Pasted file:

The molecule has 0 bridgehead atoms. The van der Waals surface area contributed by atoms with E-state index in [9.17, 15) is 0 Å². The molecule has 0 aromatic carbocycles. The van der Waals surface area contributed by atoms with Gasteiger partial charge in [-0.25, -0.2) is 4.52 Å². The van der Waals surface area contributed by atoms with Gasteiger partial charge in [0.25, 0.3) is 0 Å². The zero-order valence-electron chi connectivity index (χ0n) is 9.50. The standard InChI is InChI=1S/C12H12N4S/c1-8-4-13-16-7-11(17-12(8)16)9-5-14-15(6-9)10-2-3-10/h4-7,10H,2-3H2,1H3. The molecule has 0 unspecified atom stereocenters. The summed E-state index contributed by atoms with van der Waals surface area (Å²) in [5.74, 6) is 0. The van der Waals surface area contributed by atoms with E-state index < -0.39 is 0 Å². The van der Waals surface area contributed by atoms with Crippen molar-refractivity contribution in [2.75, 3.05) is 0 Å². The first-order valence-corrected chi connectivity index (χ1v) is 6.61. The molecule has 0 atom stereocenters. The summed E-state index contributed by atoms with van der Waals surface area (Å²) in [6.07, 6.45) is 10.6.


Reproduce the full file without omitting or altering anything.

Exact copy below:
The molecule has 0 bridgehead atoms. The van der Waals surface area contributed by atoms with E-state index in [9.17, 15) is 0 Å². The molecule has 0 aromatic carbocycles. The van der Waals surface area contributed by atoms with Gasteiger partial charge in [-0.25, -0.2) is 4.52 Å². The van der Waals surface area contributed by atoms with Gasteiger partial charge in [0.25, 0.3) is 0 Å². The zero-order valence-electron chi connectivity index (χ0n) is 9.50. The standard InChI is InChI=1S/C12H12N4S/c1-8-4-13-16-7-11(17-12(8)16)9-5-14-15(6-9)10-2-3-10/h4-7,10H,2-3H2,1H3. The molecule has 0 unspecified atom stereocenters. The summed E-state index contributed by atoms with van der Waals surface area (Å²) in [5.74, 6) is 0. The van der Waals surface area contributed by atoms with E-state index < -0.39 is 0 Å². The van der Waals surface area contributed by atoms with Crippen molar-refractivity contribution in [2.75, 3.05) is 0 Å². The first-order valence-corrected chi connectivity index (χ1v) is 6.61. The molecule has 0 atom stereocenters. The summed E-state index contributed by atoms with van der Waals surface area (Å²) in [6.07, 6.45) is 10.6.